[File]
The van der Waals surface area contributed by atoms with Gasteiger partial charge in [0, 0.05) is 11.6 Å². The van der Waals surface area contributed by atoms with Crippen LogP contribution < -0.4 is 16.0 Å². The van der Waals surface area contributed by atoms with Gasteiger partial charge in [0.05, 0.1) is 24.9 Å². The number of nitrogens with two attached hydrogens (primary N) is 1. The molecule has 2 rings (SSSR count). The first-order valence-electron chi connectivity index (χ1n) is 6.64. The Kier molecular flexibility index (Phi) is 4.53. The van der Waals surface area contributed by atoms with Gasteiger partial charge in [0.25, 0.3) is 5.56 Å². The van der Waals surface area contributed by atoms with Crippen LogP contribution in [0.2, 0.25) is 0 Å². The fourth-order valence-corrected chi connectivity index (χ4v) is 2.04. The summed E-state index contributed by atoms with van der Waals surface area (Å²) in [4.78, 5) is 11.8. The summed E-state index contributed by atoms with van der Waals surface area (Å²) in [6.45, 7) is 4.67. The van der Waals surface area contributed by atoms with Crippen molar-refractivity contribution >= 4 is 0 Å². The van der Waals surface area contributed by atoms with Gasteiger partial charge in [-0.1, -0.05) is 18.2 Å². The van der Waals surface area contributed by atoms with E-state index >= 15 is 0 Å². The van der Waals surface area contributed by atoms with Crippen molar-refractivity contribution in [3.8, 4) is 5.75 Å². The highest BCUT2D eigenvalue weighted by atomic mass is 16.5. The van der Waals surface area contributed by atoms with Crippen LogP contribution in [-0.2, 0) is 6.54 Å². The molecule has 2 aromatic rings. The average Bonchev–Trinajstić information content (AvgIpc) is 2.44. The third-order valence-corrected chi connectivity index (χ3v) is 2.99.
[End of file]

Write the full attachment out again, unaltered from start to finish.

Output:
The van der Waals surface area contributed by atoms with Gasteiger partial charge in [0, 0.05) is 11.6 Å². The van der Waals surface area contributed by atoms with Crippen LogP contribution < -0.4 is 16.0 Å². The van der Waals surface area contributed by atoms with Gasteiger partial charge in [0.05, 0.1) is 24.9 Å². The number of nitrogens with two attached hydrogens (primary N) is 1. The molecule has 2 rings (SSSR count). The first-order valence-electron chi connectivity index (χ1n) is 6.64. The Kier molecular flexibility index (Phi) is 4.53. The van der Waals surface area contributed by atoms with Gasteiger partial charge in [0.25, 0.3) is 5.56 Å². The van der Waals surface area contributed by atoms with Crippen LogP contribution in [0.2, 0.25) is 0 Å². The fourth-order valence-corrected chi connectivity index (χ4v) is 2.04. The summed E-state index contributed by atoms with van der Waals surface area (Å²) in [4.78, 5) is 11.8. The summed E-state index contributed by atoms with van der Waals surface area (Å²) in [6.45, 7) is 4.67. The van der Waals surface area contributed by atoms with Crippen molar-refractivity contribution >= 4 is 0 Å². The van der Waals surface area contributed by atoms with Gasteiger partial charge in [-0.1, -0.05) is 18.2 Å². The van der Waals surface area contributed by atoms with E-state index >= 15 is 0 Å². The van der Waals surface area contributed by atoms with Crippen molar-refractivity contribution in [3.8, 4) is 5.75 Å². The highest BCUT2D eigenvalue weighted by atomic mass is 16.5. The van der Waals surface area contributed by atoms with Crippen LogP contribution in [-0.2, 0) is 6.54 Å². The molecule has 2 aromatic rings. The average Bonchev–Trinajstić information content (AvgIpc) is 2.44. The third-order valence-corrected chi connectivity index (χ3v) is 2.99.